I gave my theatre appreciation class their final assignment. They nearly had a nervous breakdown.
Student: I’m not creative. I can’t possibly do this. I’m a softball player.
Me: How do you know? You haven’t even tried.
Student: I know me.
Me: Do you listen to music?
Me: Have you ever designed sound before?
Student: I don’t even know what that is.
Me: Right. How about you research what a sound designer does before you decide if you can do this. I purposely gave you choices in this assignment so that you could find one which you were most comfortable accomplishing.
Student: (forlornly) Ok…
Although she gave me a forlorn look, I know this young woman well enough to know she’ll try.
My goal is for these young people to see theatre as more than a bunch of actors in films. Luckily this semester,, they enjoyed most of the videos I showed them. And they enjoyed seeing a live production as well. Several students even attended productions on their own (okay, it’s a class requirement, but still…)
One of the outcomes of course is to explore “the collaborative nature of theatre”.
I thought an assignment (set, costume, props, or sound) for a particular play (in this case, “The Importance of Being Earnest”) would be an excellent way to learn about the process of creative collaboration.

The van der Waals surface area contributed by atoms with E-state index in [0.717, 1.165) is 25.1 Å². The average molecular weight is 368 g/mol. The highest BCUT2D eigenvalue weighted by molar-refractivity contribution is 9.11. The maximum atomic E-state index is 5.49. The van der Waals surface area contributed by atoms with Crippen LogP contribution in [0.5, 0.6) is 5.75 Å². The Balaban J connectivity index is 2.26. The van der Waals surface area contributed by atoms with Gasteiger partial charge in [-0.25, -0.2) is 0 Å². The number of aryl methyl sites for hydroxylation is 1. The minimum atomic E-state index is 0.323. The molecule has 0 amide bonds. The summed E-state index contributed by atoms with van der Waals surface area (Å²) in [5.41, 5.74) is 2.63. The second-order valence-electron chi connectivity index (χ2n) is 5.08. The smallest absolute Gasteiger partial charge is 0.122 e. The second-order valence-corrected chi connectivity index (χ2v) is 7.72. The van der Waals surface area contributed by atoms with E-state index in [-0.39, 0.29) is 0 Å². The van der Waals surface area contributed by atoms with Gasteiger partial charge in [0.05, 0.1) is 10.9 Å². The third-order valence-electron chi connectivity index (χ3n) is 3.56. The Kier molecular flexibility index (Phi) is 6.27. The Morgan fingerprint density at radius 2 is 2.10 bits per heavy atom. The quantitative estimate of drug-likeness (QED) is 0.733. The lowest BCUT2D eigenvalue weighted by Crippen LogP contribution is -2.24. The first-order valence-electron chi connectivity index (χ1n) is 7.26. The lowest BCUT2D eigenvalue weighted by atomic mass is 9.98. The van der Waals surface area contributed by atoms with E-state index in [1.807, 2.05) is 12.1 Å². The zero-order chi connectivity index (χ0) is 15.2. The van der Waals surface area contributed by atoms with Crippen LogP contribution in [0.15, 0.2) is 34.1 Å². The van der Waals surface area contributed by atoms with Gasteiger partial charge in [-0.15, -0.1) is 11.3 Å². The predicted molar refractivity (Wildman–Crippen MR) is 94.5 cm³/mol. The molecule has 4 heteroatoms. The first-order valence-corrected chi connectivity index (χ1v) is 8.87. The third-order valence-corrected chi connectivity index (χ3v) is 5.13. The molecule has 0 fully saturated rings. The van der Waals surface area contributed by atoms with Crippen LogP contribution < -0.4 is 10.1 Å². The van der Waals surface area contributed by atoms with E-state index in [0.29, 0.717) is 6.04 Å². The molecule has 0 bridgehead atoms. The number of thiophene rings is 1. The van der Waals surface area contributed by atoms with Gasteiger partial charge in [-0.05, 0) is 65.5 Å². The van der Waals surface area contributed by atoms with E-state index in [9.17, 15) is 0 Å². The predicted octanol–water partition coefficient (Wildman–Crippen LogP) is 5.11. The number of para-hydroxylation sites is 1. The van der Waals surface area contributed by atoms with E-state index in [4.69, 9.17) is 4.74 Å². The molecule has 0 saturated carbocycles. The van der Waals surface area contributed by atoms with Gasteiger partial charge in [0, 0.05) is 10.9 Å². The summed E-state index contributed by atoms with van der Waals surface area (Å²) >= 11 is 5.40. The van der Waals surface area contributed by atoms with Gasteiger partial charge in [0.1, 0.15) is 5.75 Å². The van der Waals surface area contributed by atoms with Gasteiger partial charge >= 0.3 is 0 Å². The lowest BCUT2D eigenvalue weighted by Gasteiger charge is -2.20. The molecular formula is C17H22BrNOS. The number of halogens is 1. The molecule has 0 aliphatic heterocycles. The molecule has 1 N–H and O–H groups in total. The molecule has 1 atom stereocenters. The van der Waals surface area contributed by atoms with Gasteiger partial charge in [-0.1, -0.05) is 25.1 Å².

The students must research the responsibilities of their chosen designer position, create powerpoint, design, find fabric swatches or paint chips, choosen pre and post show music or make two props. Lastly, they must present their project to the class.
They will evaluate their learning near the end of the semester. That’s when the project will do its magic, I’m hoping. Let’s see if the kids notice any differences in themselves after the project. I’m hoping they’ll come away from it
What they don’t know yet is I plan to throw a kink in the works next week. As the director of the imaginary show, I gave them my concept and color palette. I haven’t decided what I want to throw at them, but they need to learn to be flexible and open minded.
Besides, I hold the gradebook (mwahhaha….)
These students are mostly high school kids, graduating very soon, who are taking the class for college credit. They want absolutes and to regurgitate the information through a series of tests. They have seniorities like crazy. Right now they are hanging on by their fingernails.
I could feel the stress level rise when I assigned this project.
They don’t like changes. They grow impatient with I change due dates or chapter assignments even though I’m very understanding when they were confused and didn’t turn in their work on time. (My fault, really.)
This will be an interesting couple of weeks.
I’ll be back to share the students’ evaluations of the experience. Wish us luck.